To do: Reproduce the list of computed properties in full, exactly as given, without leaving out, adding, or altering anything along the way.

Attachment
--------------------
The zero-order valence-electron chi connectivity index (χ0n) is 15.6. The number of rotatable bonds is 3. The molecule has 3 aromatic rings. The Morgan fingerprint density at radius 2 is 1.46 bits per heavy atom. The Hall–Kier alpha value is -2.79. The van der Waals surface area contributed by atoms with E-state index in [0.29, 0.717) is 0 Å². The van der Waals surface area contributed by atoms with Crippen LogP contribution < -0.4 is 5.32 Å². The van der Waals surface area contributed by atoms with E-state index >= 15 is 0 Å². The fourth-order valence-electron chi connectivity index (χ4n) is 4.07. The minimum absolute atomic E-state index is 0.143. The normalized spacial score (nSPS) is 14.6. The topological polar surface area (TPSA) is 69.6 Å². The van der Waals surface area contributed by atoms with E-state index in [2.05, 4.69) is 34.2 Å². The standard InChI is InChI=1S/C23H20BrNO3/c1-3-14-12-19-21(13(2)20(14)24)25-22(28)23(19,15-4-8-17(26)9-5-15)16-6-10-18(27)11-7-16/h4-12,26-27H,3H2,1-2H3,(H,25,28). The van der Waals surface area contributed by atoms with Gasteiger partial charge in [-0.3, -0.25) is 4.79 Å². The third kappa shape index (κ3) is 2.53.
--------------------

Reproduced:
The zero-order valence-electron chi connectivity index (χ0n) is 15.6. The number of rotatable bonds is 3. The molecule has 3 aromatic rings. The Morgan fingerprint density at radius 2 is 1.46 bits per heavy atom. The Hall–Kier alpha value is -2.79. The van der Waals surface area contributed by atoms with E-state index in [0.29, 0.717) is 0 Å². The van der Waals surface area contributed by atoms with Crippen LogP contribution < -0.4 is 5.32 Å². The van der Waals surface area contributed by atoms with E-state index >= 15 is 0 Å². The fourth-order valence-electron chi connectivity index (χ4n) is 4.07. The minimum absolute atomic E-state index is 0.143. The normalized spacial score (nSPS) is 14.6. The topological polar surface area (TPSA) is 69.6 Å². The van der Waals surface area contributed by atoms with E-state index in [2.05, 4.69) is 34.2 Å². The standard InChI is InChI=1S/C23H20BrNO3/c1-3-14-12-19-21(13(2)20(14)24)25-22(28)23(19,15-4-8-17(26)9-5-15)16-6-10-18(27)11-7-16/h4-12,26-27H,3H2,1-2H3,(H,25,28). The van der Waals surface area contributed by atoms with Gasteiger partial charge in [-0.3, -0.25) is 4.79 Å². The third kappa shape index (κ3) is 2.53.